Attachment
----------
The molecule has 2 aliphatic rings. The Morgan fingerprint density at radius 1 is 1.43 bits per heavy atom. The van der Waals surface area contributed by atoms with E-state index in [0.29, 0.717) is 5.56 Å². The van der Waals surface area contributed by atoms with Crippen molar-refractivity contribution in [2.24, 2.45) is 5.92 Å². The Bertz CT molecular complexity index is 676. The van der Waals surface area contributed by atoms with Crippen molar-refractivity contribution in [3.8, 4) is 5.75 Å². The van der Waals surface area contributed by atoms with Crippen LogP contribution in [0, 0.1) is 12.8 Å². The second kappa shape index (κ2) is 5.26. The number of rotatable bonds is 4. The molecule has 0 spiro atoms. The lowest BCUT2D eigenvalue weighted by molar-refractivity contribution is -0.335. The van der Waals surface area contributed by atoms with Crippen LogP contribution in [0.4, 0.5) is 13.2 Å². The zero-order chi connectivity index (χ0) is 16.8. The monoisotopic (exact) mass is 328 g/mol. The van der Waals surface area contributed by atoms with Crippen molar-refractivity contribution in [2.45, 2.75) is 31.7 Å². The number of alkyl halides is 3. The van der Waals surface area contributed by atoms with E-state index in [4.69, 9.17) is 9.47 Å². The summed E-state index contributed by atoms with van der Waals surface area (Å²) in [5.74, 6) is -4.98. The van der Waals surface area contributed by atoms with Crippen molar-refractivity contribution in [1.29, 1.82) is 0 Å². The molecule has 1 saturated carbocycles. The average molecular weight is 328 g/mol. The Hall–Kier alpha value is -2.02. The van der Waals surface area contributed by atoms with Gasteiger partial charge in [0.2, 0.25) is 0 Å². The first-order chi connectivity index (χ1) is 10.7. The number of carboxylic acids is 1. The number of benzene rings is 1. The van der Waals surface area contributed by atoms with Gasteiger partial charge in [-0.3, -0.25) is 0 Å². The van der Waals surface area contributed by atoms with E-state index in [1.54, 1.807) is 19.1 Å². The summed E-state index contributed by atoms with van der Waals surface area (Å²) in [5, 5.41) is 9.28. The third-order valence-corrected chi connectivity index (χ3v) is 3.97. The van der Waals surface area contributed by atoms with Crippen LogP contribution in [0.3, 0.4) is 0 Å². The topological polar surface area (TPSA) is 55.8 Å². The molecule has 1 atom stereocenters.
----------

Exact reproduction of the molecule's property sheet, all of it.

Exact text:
The molecule has 2 aliphatic rings. The Morgan fingerprint density at radius 1 is 1.43 bits per heavy atom. The van der Waals surface area contributed by atoms with E-state index in [0.29, 0.717) is 5.56 Å². The van der Waals surface area contributed by atoms with Crippen molar-refractivity contribution in [2.24, 2.45) is 5.92 Å². The Bertz CT molecular complexity index is 676. The van der Waals surface area contributed by atoms with Crippen molar-refractivity contribution in [3.8, 4) is 5.75 Å². The van der Waals surface area contributed by atoms with Crippen LogP contribution in [0, 0.1) is 12.8 Å². The second kappa shape index (κ2) is 5.26. The number of rotatable bonds is 4. The molecule has 0 spiro atoms. The lowest BCUT2D eigenvalue weighted by molar-refractivity contribution is -0.335. The van der Waals surface area contributed by atoms with Crippen LogP contribution in [0.4, 0.5) is 13.2 Å². The zero-order chi connectivity index (χ0) is 16.8. The monoisotopic (exact) mass is 328 g/mol. The van der Waals surface area contributed by atoms with Crippen molar-refractivity contribution in [2.45, 2.75) is 31.7 Å². The number of alkyl halides is 3. The van der Waals surface area contributed by atoms with E-state index in [4.69, 9.17) is 9.47 Å². The summed E-state index contributed by atoms with van der Waals surface area (Å²) in [5.74, 6) is -4.98. The van der Waals surface area contributed by atoms with Crippen molar-refractivity contribution in [1.29, 1.82) is 0 Å². The molecule has 1 saturated carbocycles. The average molecular weight is 328 g/mol. The Hall–Kier alpha value is -2.02. The van der Waals surface area contributed by atoms with Gasteiger partial charge in [0.2, 0.25) is 0 Å². The first-order chi connectivity index (χ1) is 10.7. The number of carboxylic acids is 1. The number of benzene rings is 1. The van der Waals surface area contributed by atoms with Gasteiger partial charge in [-0.3, -0.25) is 0 Å². The van der Waals surface area contributed by atoms with E-state index in [1.54, 1.807) is 19.1 Å². The summed E-state index contributed by atoms with van der Waals surface area (Å²) in [5, 5.41) is 9.28. The third-order valence-corrected chi connectivity index (χ3v) is 3.97. The van der Waals surface area contributed by atoms with Crippen LogP contribution in [0.3, 0.4) is 0 Å². The topological polar surface area (TPSA) is 55.8 Å². The molecule has 1 atom stereocenters.